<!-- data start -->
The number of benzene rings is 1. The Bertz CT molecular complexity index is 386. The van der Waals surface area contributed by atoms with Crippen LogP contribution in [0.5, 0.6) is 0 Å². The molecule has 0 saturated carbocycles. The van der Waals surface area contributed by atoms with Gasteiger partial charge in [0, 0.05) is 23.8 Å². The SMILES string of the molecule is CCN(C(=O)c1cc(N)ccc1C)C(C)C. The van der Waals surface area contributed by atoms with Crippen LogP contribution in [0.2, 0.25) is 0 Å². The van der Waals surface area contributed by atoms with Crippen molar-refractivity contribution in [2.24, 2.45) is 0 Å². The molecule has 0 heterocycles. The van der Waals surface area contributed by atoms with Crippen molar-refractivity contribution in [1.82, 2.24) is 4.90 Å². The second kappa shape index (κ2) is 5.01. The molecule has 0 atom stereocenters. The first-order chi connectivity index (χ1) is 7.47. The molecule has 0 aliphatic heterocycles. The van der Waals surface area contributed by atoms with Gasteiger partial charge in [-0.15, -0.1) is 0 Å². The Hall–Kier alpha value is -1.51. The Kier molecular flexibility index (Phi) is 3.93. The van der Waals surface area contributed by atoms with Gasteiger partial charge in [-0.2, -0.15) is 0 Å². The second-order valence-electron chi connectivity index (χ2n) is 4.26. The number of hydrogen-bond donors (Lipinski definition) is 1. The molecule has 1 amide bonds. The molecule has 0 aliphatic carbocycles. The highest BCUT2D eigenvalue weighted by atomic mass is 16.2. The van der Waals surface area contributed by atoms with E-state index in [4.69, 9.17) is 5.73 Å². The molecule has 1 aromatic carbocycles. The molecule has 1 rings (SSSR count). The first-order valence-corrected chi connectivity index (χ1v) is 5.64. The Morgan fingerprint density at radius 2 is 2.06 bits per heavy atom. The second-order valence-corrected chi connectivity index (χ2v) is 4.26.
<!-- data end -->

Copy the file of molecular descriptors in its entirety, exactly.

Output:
The number of benzene rings is 1. The Bertz CT molecular complexity index is 386. The van der Waals surface area contributed by atoms with Crippen LogP contribution in [0.5, 0.6) is 0 Å². The molecule has 0 saturated carbocycles. The van der Waals surface area contributed by atoms with Gasteiger partial charge in [0, 0.05) is 23.8 Å². The SMILES string of the molecule is CCN(C(=O)c1cc(N)ccc1C)C(C)C. The van der Waals surface area contributed by atoms with Crippen LogP contribution in [0.2, 0.25) is 0 Å². The van der Waals surface area contributed by atoms with Crippen molar-refractivity contribution in [2.24, 2.45) is 0 Å². The molecule has 0 heterocycles. The van der Waals surface area contributed by atoms with Crippen molar-refractivity contribution in [1.82, 2.24) is 4.90 Å². The second kappa shape index (κ2) is 5.01. The molecule has 0 atom stereocenters. The first-order chi connectivity index (χ1) is 7.47. The molecule has 0 aliphatic heterocycles. The van der Waals surface area contributed by atoms with Gasteiger partial charge in [-0.15, -0.1) is 0 Å². The Hall–Kier alpha value is -1.51. The Kier molecular flexibility index (Phi) is 3.93. The van der Waals surface area contributed by atoms with Gasteiger partial charge in [-0.2, -0.15) is 0 Å². The second-order valence-electron chi connectivity index (χ2n) is 4.26. The number of hydrogen-bond donors (Lipinski definition) is 1. The molecule has 1 amide bonds. The molecule has 0 aliphatic carbocycles. The highest BCUT2D eigenvalue weighted by atomic mass is 16.2. The van der Waals surface area contributed by atoms with E-state index in [4.69, 9.17) is 5.73 Å². The molecule has 1 aromatic carbocycles. The molecule has 1 rings (SSSR count). The first-order valence-corrected chi connectivity index (χ1v) is 5.64. The Morgan fingerprint density at radius 2 is 2.06 bits per heavy atom. The second-order valence-corrected chi connectivity index (χ2v) is 4.26.